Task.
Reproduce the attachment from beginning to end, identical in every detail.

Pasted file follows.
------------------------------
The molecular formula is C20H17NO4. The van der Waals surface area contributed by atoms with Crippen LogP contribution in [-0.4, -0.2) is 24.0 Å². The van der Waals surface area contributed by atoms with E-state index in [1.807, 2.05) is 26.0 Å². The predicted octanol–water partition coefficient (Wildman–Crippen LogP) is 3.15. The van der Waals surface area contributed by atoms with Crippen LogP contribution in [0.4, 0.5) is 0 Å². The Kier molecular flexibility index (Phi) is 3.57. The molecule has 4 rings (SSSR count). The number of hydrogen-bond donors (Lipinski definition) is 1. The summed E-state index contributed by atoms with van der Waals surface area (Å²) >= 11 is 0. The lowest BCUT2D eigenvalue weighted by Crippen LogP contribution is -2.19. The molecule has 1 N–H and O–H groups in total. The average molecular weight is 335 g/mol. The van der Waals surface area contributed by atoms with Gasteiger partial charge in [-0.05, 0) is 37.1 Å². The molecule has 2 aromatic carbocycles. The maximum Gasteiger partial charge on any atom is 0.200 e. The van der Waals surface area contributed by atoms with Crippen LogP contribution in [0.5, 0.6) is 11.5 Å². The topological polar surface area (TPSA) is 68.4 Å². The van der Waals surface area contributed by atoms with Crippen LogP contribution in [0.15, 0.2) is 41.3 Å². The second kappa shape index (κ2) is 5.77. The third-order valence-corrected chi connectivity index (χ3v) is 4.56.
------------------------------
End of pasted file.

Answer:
The molecular formula is C20H17NO4. The van der Waals surface area contributed by atoms with Crippen LogP contribution in [-0.4, -0.2) is 24.0 Å². The van der Waals surface area contributed by atoms with E-state index in [1.807, 2.05) is 26.0 Å². The predicted octanol–water partition coefficient (Wildman–Crippen LogP) is 3.15. The van der Waals surface area contributed by atoms with Crippen LogP contribution in [0.4, 0.5) is 0 Å². The Kier molecular flexibility index (Phi) is 3.57. The molecule has 4 rings (SSSR count). The number of hydrogen-bond donors (Lipinski definition) is 1. The summed E-state index contributed by atoms with van der Waals surface area (Å²) >= 11 is 0. The lowest BCUT2D eigenvalue weighted by Crippen LogP contribution is -2.19. The molecule has 1 N–H and O–H groups in total. The average molecular weight is 335 g/mol. The van der Waals surface area contributed by atoms with Gasteiger partial charge in [-0.05, 0) is 37.1 Å². The molecule has 2 aromatic carbocycles. The maximum Gasteiger partial charge on any atom is 0.200 e. The van der Waals surface area contributed by atoms with Crippen LogP contribution in [0.5, 0.6) is 11.5 Å². The topological polar surface area (TPSA) is 68.4 Å². The van der Waals surface area contributed by atoms with Crippen LogP contribution in [0.15, 0.2) is 41.3 Å². The second kappa shape index (κ2) is 5.77. The third-order valence-corrected chi connectivity index (χ3v) is 4.56.